- Interstitial glucose readings are “older” than blood glucose readings by 5-15 minutes. This lag in time varies and can be longer after eating or after treating a low blood sugar. Therefore, CGM results don’t always match fingerstick blood glucose readings.
- A glucose sensor (small electrode) is inserted under the skin and measures interstitial glucose every 1-5 minutes. The readings are sent wirelessly to a device, either automatically or by manually scanning the sensor with a reader. There are two major types of CGM.
Types of CGM - iCGM and rtCGM
- An example of an intermittently viewed CGM (iCGM) also known as Flash Glucose Monitor (FGM) is Abbott’s Freestyle Libre. There is one product currently available in Canada under this category.
- The person with diabetes manually scans the iCGM sensor with a handheld reader to see current and stored results. iCGM has no transmitter piece.
- iCGM does not have automated alarms for when gluoce levels reach certain limits.
- Fingerstick testing is not needed for calibrations but is needed at other times.
- Real-time CGMs (rtCGM e.g. Dexcom and Medtronic) have a transmitter attached to the sensor to continuously send glucose results to a reading device.
- Dexcom sends results to a receiver or a smartphone app. Medtronic sends results to a Medtronic insulin pump.
- Recievers and apps can be programmed to alarm when glucose levels reach certain limits or change too quickly. Fingerstick testing is needed to calibrate rtCGMs at least twice daily and at other time
Benefits & Challenges (Brief)
Benefits of CGM may include:
- Improved glycemic control.
- Improved ability to identify glucose patterns and make daily management decisions.
- Less fingerstick glucose testing: The glucose readings from some CGM (Dexcom, Libre) are approved for use in calculating insulin doses so this can reduce fingerstick testing.
- More information than fingerstick tests:
- On The Device: CGM devices show a current glucose reading, a graph of previous hours’ glucose levels and rate of change (ROC) arrows. More information can lead to different decisions. E.g. A reading of 5.2 mmol/L ↓↓ (dropping quickly) would likely require action to prevent a low, whereas a 5.2 mmol/L → (stable) might not.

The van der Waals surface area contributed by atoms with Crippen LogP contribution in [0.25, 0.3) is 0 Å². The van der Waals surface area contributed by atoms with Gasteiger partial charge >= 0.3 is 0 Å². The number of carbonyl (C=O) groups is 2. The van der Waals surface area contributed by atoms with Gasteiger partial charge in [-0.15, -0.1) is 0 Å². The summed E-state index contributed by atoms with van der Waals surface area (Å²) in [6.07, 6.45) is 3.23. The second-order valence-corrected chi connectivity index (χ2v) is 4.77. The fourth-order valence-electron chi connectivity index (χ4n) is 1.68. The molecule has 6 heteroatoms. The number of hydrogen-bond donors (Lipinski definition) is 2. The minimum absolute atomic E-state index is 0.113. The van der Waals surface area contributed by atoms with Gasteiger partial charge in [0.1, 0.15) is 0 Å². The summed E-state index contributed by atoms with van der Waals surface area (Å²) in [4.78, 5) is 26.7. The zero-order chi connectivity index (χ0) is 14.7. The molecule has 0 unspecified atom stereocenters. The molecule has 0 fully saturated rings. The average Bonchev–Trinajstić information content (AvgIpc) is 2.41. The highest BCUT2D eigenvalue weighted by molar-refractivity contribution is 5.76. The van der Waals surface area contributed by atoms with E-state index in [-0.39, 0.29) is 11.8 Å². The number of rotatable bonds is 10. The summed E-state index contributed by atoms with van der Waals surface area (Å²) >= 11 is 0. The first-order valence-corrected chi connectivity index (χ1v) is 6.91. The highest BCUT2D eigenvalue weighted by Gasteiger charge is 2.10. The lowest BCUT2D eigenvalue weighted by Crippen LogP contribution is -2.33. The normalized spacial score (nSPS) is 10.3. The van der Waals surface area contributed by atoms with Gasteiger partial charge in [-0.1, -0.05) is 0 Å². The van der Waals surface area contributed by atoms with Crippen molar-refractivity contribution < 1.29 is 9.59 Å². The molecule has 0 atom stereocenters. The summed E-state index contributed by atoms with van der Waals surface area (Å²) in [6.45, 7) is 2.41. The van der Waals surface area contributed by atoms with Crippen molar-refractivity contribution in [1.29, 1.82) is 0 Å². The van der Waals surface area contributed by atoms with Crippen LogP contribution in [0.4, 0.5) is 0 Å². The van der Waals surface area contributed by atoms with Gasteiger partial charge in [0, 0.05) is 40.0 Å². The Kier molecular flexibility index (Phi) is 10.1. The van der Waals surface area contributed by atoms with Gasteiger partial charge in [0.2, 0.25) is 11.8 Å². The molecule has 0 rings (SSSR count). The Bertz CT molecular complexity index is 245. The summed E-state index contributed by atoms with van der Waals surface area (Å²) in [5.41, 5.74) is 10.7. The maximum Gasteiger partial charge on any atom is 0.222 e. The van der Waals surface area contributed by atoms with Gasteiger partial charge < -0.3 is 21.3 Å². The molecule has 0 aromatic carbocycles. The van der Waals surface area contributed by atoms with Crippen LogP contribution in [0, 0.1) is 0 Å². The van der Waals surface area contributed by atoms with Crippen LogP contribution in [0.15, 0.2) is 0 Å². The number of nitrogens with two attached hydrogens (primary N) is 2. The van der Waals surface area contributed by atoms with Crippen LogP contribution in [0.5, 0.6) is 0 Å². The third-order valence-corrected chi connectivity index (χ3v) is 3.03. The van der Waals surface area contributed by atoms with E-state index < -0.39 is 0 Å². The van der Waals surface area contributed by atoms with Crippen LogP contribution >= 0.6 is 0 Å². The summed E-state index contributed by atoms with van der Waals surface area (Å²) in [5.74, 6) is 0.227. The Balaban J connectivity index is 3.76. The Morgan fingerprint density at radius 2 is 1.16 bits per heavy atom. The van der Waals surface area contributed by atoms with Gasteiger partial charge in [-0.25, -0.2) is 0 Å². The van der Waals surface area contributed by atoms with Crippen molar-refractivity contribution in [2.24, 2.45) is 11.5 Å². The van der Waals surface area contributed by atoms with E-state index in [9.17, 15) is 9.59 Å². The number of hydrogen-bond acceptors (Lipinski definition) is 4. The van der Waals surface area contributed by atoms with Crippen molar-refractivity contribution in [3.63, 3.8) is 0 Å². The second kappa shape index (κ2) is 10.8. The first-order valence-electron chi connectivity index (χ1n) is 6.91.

- In Reports: CGM devices offer various reports, including some type of Ambulatory Glucose Profile (AGP). The AGP translates glucose data into an image to easily identify glucose patterns. The "Dark Blue River" in the AGP below represents 50% of all readings. The "Light Blue River" (between the top and bottom edges of the light blue) contains 80%. A "flatter" and "narrower" river represents more desirable glycemic control.
Challenges of CGM include:
- Alarm fatigue, feeling overwhelmed by data (this could lead to too many insulin adjustments)
- Unrealistic expectations
- Skin irritation
- The requirement for fingerstick glucose tests for some situations (all brands).
- Lag time: Sensor glucose (SG) readings can lag behind blood glucose (BG) readings at times, particularly when glucose levels change quickly (after eating, bolusing, treating low blood sugars, exercise).
Brand Information (Brief)
- Abbott’s Libre
- 2020 sensor wear time is 2 weeks. Requires smart phone app (free) or reader (separate purchase). No transmitter is required.
- Read a Libre summary on our CGM Brand Information page.
- Dexcom G6
- 2020 sensor wear time is 10 days. A separate transmitter is required and lasts 100-112 days. Requires a smart phone app (free) or stand-alone receiver (separate purchase).
- Read a Dexcom summary on our CGM Brand Information page.
- Medtronic Guardian Connect CGM
- 2020 sensor wear time is 7 days. A separate rechargable transmitter is required and lasts a year or longer. A free smart phone app is required
- Read a Medtronic CGM summary on our CGM Brand Information page.
For a list of all our CGM webpages, please visit Glucose Sensors and Continuous Glucose Monitors (CGM).